NYCLU Criticizes Quality of Sex Education in New York State

A recent report by the New York Civil Liberties Union has criticized the quality of the sexual education curriculum used by districts all over the state of New York. Some of the curriculum materials — which the group characterized as "inaccurate, incomplete and biased" — didn't cover topics such as condom use and safe sex, and fewer than half provided information on sexual orientation.

The group looked over course plans from 82 districts covering the 2009-10 and the 2010-11 academic years. The information was all obtained via Freedom of Information Act requests. The report, titled "Birds, Bees and Bias: How Absent Sex Ed Standards Fail New York's Students," particularly takes issue with the fact that one of the commonly-used sex-ed textbooks makes no mention of any but the traditional definition of marriage.

Melissa Goodman, NYCLU's Senior Litigation and Policy Counsel said "Ignoring or stigmatizing same-sex relationships in sex-ed instruction puts LGBTQ students at risk" Adding, "it creates an unwelcoming and intimidating environment for young people who often already face hostility at school.

Another part of the report pointed out that a test question on sex-ed curriculum used by Sewanhaka School District on Long Island referred to sexual orientation as "sexual preference," thereby reinforcing the idea that homosexuality is a choice. Another Long Island community, Bay Shore, also drew the attention of the NYCLU authors who said that by limiting the definition of intercourse to heterosexual sex, they were ignoring the sexual education needs of non-heterosexual students in their district.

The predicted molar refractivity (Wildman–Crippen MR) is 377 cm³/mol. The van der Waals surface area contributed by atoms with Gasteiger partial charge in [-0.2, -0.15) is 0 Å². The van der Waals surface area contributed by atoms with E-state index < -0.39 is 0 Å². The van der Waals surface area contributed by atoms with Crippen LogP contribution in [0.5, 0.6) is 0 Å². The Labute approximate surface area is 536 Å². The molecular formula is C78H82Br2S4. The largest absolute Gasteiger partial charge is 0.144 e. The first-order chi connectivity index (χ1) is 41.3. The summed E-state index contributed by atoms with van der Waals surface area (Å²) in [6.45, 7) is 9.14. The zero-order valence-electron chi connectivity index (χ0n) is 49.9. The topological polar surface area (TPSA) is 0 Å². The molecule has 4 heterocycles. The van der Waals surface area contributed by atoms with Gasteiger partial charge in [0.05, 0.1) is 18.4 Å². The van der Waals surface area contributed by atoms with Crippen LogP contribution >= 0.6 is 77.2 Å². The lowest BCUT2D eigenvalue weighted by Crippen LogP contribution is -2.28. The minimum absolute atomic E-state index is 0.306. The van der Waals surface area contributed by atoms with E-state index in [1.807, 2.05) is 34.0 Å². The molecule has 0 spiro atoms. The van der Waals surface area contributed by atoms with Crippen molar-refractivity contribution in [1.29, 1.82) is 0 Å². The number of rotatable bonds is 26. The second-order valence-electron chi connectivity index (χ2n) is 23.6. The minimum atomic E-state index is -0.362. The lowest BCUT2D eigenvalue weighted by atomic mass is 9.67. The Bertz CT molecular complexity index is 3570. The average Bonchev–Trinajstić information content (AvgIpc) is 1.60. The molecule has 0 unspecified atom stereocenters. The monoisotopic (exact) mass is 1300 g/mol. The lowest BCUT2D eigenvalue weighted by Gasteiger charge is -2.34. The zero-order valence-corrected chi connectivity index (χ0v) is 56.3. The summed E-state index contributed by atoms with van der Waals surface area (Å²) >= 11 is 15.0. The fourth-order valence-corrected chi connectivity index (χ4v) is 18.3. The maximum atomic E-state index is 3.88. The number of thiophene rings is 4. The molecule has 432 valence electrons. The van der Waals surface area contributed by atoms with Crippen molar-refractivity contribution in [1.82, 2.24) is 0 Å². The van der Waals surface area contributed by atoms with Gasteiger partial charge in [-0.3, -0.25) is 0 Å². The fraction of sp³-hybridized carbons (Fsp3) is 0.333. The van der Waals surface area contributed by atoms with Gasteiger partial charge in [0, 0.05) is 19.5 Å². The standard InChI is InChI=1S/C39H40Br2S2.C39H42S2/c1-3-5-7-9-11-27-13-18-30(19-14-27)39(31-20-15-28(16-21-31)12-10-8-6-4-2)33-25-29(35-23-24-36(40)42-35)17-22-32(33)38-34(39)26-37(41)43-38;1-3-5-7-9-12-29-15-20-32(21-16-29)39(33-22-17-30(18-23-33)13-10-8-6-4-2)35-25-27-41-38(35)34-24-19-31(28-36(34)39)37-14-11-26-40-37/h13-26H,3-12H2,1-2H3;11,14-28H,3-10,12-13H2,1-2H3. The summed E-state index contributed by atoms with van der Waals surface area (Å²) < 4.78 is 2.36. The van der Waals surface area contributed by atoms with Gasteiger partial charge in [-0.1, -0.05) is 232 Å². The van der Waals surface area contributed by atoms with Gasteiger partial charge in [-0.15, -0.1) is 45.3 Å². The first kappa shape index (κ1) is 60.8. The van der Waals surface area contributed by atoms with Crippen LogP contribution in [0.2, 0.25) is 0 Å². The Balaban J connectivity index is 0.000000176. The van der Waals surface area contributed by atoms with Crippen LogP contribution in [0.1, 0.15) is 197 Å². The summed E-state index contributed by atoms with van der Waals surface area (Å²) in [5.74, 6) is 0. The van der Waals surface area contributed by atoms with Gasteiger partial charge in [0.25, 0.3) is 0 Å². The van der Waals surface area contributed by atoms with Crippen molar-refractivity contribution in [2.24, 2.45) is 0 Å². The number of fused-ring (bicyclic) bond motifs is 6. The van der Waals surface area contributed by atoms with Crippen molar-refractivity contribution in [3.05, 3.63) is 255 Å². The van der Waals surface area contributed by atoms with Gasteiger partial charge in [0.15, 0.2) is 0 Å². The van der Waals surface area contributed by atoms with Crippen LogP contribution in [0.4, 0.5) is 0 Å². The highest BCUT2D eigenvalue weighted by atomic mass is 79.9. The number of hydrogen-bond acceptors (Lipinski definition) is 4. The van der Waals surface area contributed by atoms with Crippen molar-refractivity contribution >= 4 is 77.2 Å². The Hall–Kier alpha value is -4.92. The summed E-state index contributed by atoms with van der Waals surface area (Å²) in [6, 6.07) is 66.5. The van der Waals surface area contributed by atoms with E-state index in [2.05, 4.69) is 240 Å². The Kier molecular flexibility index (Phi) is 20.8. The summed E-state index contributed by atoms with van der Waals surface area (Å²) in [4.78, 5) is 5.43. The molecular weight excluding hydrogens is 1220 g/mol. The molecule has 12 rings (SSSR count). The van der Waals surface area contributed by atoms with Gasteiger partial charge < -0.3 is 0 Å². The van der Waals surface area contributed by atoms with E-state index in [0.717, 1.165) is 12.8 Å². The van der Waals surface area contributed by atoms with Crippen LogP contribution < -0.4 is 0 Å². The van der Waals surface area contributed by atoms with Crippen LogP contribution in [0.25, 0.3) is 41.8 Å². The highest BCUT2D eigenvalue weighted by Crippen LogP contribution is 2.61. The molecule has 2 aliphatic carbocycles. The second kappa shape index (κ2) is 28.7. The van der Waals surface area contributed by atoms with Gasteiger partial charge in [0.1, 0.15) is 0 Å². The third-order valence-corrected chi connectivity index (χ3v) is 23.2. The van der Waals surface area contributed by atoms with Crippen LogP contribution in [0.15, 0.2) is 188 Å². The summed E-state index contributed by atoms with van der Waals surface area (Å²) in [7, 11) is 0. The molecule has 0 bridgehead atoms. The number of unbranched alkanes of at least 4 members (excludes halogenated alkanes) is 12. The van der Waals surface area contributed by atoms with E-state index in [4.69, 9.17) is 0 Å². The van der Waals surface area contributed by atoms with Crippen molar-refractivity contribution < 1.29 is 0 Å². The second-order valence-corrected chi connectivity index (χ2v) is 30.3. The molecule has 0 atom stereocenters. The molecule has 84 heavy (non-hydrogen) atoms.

Although there were several similar problems with the curricula examined by the NYCLU, the main failing of the sexual education courses as taught by the New York school districts was described as the massive amount of misinformation and incomplete information posing as medical fact. Two-thirds of the materials didn't mention or provide a depiction of female genitalia as part of their lesson on human sexuality. In one particularly egregious example, a textbook in one district included a definition of vagina as a "sperm deposit."

Moral overtones and shame-based messages regarding sexuality, abstinence, pregnancy and teen parenting strongly pervade instructional materials in all districts – and textbooks in wide use across New York State. These materials, unlike medically-accurate, opinion-neutral information, risk alienating students from otherwise valuable prevention lessons.

Quite a few of the lesson plans examined failed to provide what should be the NYCLU says is the main function of a sexual education class: a survey of the full range of birth control and safe sex options available to students as well as providing information on how they may confidentially access counseling and medical resources.

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